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July 23rd, 2009

Multimedia of the Month – A lesson from Shakespeare

Posted by Benjamin Chesterton

Former BBC radio producer Benjamin Chesterton and photojournalist David White, as the multimedia production team duckrabbit, build high-quality multimedia pieces, provide insights on their blog, and help photographers through multimedia training sessions. Once a month on RESOLVE, Ben and/or David highlight and explain a multimedia piece that breaks a “rule,” uses a new technique, or creatively solves a common problem.

It might be the greatest moment in the history of the written arts — it’s also a scene duckrabbit uses to teach photographers about great multimedia.

Shakespeare’s Hamlet steps out from the shadows and utters the immortal line:

“To be or not to be, that is the question.”

The students in our latest training course might not have expected us to open the workshop with a reading from Shakespeare, but for me this soliloquy in which Hamlet debates his very existence is a point-by-point lesson in how to create powerful multimedia.

It’s the golden moment when the actor steps forward out of the scenery and bares their soul. A moment of complete intimacy between us and them. The best multimedia producers will create an immaculate visual landscape from which their characters step forward, Hamlet style, to deliver their soliloquy.

Think about it this way. The photos or the moving images in a multimedia piece are the scenery. They both surround and create the stage. They impart a sense of place, of action, but it is the voice, the words, that tell the story and carry much of the emotion.

Now for an example from a master. Maisie Crow may only be in her early twenties but she the most talented producer of multimedia that we have come across at duckrabbit.  Quite simply she sets the standard because her work is so complete.

For Maisie it’s all about the person: She places them and their story center-stage and has them speak directly to our hearts. Because their story is so important to her, she is determined that it will become important to you to.

I’m not going to say anything about this particular piece. Other than that you won’t be sitting there marveling at technique, or the use of some fancy new camera that records video, because you’ll be completely sucked in by the story. That’s how it should be. Some of the most celebrated multimedia producers could learn a lesson or two from Maisie. We certainly did, and so did the trainees in our latest masterclass.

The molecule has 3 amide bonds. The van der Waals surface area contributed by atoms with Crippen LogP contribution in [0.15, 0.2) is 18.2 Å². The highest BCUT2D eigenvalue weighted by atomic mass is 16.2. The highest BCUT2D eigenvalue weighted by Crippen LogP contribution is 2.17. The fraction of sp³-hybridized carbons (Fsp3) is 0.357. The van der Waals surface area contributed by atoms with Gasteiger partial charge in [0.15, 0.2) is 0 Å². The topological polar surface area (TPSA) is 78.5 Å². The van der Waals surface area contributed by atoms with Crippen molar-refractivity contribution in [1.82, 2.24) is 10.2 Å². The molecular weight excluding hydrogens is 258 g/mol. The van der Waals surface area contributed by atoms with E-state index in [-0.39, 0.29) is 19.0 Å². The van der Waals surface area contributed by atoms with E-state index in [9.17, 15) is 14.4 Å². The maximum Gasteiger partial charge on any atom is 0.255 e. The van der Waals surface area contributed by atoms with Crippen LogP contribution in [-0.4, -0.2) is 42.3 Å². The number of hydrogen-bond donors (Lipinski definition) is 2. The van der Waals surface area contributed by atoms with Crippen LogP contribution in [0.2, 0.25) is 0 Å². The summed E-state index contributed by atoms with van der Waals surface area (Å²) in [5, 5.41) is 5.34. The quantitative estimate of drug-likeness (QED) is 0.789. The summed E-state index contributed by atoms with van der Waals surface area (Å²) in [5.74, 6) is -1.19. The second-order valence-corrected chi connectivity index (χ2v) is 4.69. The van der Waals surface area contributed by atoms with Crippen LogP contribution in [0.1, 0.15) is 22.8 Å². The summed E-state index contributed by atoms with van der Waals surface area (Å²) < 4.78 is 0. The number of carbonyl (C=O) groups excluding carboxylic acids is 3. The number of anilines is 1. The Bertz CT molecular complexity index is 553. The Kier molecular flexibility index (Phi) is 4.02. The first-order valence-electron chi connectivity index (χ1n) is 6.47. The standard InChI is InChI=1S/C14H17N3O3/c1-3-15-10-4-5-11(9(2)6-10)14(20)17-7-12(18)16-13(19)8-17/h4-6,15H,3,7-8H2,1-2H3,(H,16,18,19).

1. July 27th, 2009 at 5:41 pm

    Where it’s at, Joseph Rodriguez (part two) | duckrabbit - we produce beautifully crafted multimedia

    […] I wrote a post on RESOLVE about the art of the soliloquy in multimedia. The ‘to be or not to be’ moment, when a […]

  2. August 4th, 2009 at 6:57 am

    Maisie Crow, Ian Parry Award Winner, on duckrabbit (where it's at) | duckrabbit - we produce beautifully crafted multimedia

    […] Regular duckrabbit readers will know that I have already championed Maisie’s multimedia work in my monthly column on RESOLVE. […]

  3. August 8th, 2009 at 5:00 pm

    John Suffield

    Benjamin Chesterton says that he started producing radio documentaries at the age of 22. He was at about that age when I first met him but his compassion, integrity and foresight were always light years in advance of his physical age. We both came from entirely different generations and backgrounds and yet we both had a common need. I was desperate to talk to someone and he was anxious to listen to anyone who had a story to tell.

    “Remembering John” was the story of the violent death of my son and the impact his loss had on my life. It was more than a story really; it was a chance to get rid of a lot of “monkeys on my back” and enabled me to get on with the rest of my life. I will always be indebted to Benjamin Chesterton.

    John Suffield

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